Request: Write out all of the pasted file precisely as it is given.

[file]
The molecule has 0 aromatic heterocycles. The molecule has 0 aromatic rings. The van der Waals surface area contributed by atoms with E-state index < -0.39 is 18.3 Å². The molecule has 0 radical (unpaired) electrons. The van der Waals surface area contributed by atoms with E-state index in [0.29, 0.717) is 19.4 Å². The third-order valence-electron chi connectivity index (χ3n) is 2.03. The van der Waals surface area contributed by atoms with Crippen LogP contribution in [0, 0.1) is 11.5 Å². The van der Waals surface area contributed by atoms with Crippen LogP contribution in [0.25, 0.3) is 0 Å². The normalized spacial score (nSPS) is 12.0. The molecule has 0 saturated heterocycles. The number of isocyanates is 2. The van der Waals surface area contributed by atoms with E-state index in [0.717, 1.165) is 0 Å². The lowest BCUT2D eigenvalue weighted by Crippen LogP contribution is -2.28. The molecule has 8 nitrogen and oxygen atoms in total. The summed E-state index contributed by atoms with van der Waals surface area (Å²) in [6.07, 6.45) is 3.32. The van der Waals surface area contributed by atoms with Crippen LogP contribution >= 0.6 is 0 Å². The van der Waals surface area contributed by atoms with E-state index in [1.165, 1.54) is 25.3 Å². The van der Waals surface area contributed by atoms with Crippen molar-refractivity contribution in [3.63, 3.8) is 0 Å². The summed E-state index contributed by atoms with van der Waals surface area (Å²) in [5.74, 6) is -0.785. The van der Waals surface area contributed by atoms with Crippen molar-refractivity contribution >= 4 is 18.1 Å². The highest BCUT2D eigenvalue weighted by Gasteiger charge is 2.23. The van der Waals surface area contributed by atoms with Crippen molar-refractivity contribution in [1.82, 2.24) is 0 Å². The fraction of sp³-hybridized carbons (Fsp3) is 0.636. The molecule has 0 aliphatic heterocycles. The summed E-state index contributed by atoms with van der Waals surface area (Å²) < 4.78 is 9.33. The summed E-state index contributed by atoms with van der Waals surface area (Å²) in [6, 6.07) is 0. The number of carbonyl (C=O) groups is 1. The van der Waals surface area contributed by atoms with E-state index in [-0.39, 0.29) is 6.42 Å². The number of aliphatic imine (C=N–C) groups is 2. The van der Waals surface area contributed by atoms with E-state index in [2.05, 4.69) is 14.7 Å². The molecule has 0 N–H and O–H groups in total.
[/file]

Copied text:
The molecule has 0 aromatic heterocycles. The molecule has 0 aromatic rings. The van der Waals surface area contributed by atoms with E-state index < -0.39 is 18.3 Å². The molecule has 0 radical (unpaired) electrons. The van der Waals surface area contributed by atoms with E-state index in [0.29, 0.717) is 19.4 Å². The third-order valence-electron chi connectivity index (χ3n) is 2.03. The van der Waals surface area contributed by atoms with Crippen LogP contribution in [0, 0.1) is 11.5 Å². The van der Waals surface area contributed by atoms with Crippen LogP contribution in [0.25, 0.3) is 0 Å². The normalized spacial score (nSPS) is 12.0. The molecule has 0 saturated heterocycles. The number of isocyanates is 2. The van der Waals surface area contributed by atoms with E-state index in [0.717, 1.165) is 0 Å². The lowest BCUT2D eigenvalue weighted by Crippen LogP contribution is -2.28. The molecule has 8 nitrogen and oxygen atoms in total. The summed E-state index contributed by atoms with van der Waals surface area (Å²) in [6.07, 6.45) is 3.32. The van der Waals surface area contributed by atoms with Crippen LogP contribution >= 0.6 is 0 Å². The van der Waals surface area contributed by atoms with E-state index in [1.165, 1.54) is 25.3 Å². The van der Waals surface area contributed by atoms with Crippen molar-refractivity contribution in [3.63, 3.8) is 0 Å². The summed E-state index contributed by atoms with van der Waals surface area (Å²) in [5.74, 6) is -0.785. The van der Waals surface area contributed by atoms with Crippen molar-refractivity contribution >= 4 is 18.1 Å². The highest BCUT2D eigenvalue weighted by Gasteiger charge is 2.23. The van der Waals surface area contributed by atoms with Crippen molar-refractivity contribution in [1.82, 2.24) is 0 Å². The fraction of sp³-hybridized carbons (Fsp3) is 0.636. The molecule has 0 aliphatic heterocycles. The summed E-state index contributed by atoms with van der Waals surface area (Å²) < 4.78 is 9.33. The summed E-state index contributed by atoms with van der Waals surface area (Å²) in [6, 6.07) is 0. The number of carbonyl (C=O) groups is 1. The van der Waals surface area contributed by atoms with E-state index in [-0.39, 0.29) is 6.42 Å². The number of aliphatic imine (C=N–C) groups is 2. The van der Waals surface area contributed by atoms with E-state index in [2.05, 4.69) is 14.7 Å². The molecule has 0 N–H and O–H groups in total.